In a similar vein, Lardil has about 90 words to cover pronouns such as "me" and "you" and determiners such as "this" and "that". But in Damin, these are boiled down to two words, "niaa" and "niuu", meaning "I" and "not-I". "I hope you'll realise this is a very big invention," said Hale. "It's not just joking around." It is as if an expert linguist had sat down to make a basic study of the Lardil language, he said. Unfortunately, Damin is no longer spoken, and Lardil is dying out.
Reading Passage 2
Questions 14-26
A. A certain genre of books about English extols the language’s supposed difficulty and idiosyncrasy. “Crazy English”, by an American folk-linguist, Richard Lederer, asks “how is it that your nose can run and your feet can smell?” Bill Brysons “Mother Tongue: English and How It Got That Way” says that “English is full of booby traps for the unwary foreigner... Imagine being a foreigner and having to learn that in English one tells a he but the truth.” Such books are usually harmless, if slightly fact-challenged. You tell “a” he but “the” truth in many languages, partly because many lies exist but truth is rather more definite.
B. It may be natural to think that your own tongue is complex and mysterious. But English is pretty simple: verbs hardly conjugate; nouns pluralise easily (just add “s”, mostly) and there are no genders to remember. English-speakers appreciate this when they try to learn other languages. A Spanish verb has six present-tense forms, and six each in the preterite, imperfect, future, conditional, subjunctive and two different past subjunctives, for a total of 48 forms. German has three genders, seemingly so random that Mark Twain wondered why “a young lady has no sex, but a turnip has”. (Mcidchen is neuter, whereas Steckrube is feminine.) English spelling may be the most idiosyncratic, although French gives it a run for the money with 13 ways to spell the sound “o”. But spelling is ancillary to a language’s real complexity; English is a relatively simple language, absurdly spelled.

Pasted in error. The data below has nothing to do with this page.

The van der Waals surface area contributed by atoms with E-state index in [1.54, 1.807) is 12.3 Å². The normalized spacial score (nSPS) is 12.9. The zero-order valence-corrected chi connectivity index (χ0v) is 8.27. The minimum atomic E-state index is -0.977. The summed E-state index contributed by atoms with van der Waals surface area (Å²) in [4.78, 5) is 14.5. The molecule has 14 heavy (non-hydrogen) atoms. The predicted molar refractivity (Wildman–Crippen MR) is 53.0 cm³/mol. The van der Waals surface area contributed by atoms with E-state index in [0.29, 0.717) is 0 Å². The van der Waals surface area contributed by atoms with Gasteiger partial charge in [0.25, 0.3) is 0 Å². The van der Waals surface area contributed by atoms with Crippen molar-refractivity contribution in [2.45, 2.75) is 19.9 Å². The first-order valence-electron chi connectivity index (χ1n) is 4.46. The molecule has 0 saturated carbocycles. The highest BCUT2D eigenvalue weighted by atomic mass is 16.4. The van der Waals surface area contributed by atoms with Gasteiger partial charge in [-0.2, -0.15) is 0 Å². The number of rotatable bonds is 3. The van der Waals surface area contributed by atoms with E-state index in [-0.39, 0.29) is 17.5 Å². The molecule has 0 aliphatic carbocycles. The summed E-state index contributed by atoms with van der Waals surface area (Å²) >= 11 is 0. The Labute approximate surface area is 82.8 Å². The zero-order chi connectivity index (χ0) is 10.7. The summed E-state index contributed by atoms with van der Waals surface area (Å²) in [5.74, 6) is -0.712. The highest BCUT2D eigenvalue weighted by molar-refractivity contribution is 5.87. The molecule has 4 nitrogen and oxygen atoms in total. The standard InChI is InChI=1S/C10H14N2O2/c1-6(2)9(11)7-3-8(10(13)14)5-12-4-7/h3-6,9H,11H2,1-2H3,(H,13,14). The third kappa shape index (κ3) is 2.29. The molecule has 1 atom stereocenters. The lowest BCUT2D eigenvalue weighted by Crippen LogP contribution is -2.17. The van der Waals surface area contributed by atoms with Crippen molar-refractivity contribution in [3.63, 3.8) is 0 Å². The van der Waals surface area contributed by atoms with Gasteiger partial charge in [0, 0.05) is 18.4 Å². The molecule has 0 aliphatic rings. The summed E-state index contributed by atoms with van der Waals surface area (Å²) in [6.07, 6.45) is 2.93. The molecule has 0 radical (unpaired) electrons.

C. Perhaps the “hardest” language studied by many Anglophones is Latin. In it, all nouns are marked for case, an ending that tells what function the word has in a sentence (subject, direct object, possessive and so on). There are six cases, and five different patterns for declining verbs into them. This system, and its many exceptions, made for years of classroom torture for many children. But it also gives Latin a flexibility of word order. If the subject is marked as a subject with an ending, it need not come at the beginning of a sentence. This ability made many scholars of bygone days admire Latin’s majesty—and admire themselves for mastering it. Knowing Latin (and Greek, which presents similar problems) was long the sign of an educated person. Yet are Latin and Greek truly hard? These two genetic cousins of English, in the Indo-European language family, are child’s play compared with some. Languages tend to get “harder” the farther one moves from English and its relatives. Assessing how languages are tricky for English-speakers gives a guide to how the world’s languages differ overall.